Lazy let: readonly lazy var

Hello,

Has there been a proposal for readonly lazy vars?

Here's a contrived example.

final class Object {
  private let x = 0
  private(set) lazy var y = x + 1

  init() {
    x = 2 // how to avoid this being possible? 
  }
}

Declaring y as private let y = x + 1 displays Cannot use instance member 'x' within property initializer; property initializers run before 'self' is available.

Declaring y as 'lazy' as private lazy let y = x + 1 displays 'lazy' cannot be used on a let.

The best approach so far is to declare y as private(set) lazy var y = x + 1. This has the advantage that at least the property is immutable outside of the instance. However, it is still mutable from within the class.

E.g.

  private let x = 0
  private(set) lazy var y = x + 1

  init() {
    y = 2
  }
}

print(Object().y)
// 2

in this example, how can the line y =2 become a compile error? It must be an omission from the Swift language, that lays great value in immutable properties. If it needs to be said at all, immutable properties make for code that is easier to reason able, due to the reduction of mutable state. That can help engineers introduce fewer bugs, someone everyone should support.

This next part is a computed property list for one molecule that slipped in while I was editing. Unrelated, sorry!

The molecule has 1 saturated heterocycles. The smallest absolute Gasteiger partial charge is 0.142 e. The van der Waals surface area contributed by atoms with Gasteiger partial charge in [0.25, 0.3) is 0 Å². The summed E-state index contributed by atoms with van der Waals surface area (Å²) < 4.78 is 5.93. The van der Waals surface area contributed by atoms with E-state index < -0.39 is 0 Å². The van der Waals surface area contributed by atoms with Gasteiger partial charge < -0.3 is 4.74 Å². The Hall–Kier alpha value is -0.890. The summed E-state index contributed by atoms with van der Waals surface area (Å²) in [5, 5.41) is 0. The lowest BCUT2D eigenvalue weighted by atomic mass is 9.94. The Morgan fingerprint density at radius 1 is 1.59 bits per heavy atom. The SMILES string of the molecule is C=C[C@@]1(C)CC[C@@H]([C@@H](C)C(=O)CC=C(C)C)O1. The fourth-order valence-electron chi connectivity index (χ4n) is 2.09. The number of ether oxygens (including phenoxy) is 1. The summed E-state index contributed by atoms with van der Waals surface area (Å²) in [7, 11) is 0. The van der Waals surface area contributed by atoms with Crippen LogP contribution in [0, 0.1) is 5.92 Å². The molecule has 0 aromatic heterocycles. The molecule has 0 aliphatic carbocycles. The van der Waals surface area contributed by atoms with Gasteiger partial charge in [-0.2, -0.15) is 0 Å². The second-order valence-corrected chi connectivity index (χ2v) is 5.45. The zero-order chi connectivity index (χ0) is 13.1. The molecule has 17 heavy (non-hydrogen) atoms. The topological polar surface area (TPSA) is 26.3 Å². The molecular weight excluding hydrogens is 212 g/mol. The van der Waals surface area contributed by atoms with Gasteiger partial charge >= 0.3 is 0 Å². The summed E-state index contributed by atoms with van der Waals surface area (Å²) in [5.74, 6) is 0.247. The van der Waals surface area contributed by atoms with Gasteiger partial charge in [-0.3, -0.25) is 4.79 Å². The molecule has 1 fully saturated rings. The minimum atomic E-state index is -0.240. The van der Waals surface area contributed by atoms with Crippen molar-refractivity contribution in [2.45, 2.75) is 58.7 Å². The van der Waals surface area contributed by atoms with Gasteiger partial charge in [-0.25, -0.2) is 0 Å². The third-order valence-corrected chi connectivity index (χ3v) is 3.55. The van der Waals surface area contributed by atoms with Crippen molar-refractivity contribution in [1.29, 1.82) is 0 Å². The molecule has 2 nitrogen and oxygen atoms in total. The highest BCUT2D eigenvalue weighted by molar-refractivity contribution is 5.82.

It's already not possible to assign a value to x in the initializer (or anywhere else) because x is a let constant that was already initialized to 0. This code already does NOT compile.

It's not a compilation error. Are you suggesting that it should be? In that case, make y a let constant.

Here's what you probably want:

final class Object {
    
    private let x = 0
    private let y: Int
    
    init() {
        self.y = x + 1
    }
    
}

Thank you for reviewing my code. What I had intended was

final class Object {
  private let x = 0
  private(set) lazy var y = x + 1

  init() {
    y = 2 // how to avoid this being possible?
  }
}

You see, y is 1, then y is 2, and there is nothing to prevent another update to y setting it to another value from inside this class. y is declared as lazy so as to increment the value of x. It seems like your approach of setting y in the initializer way work in this case.

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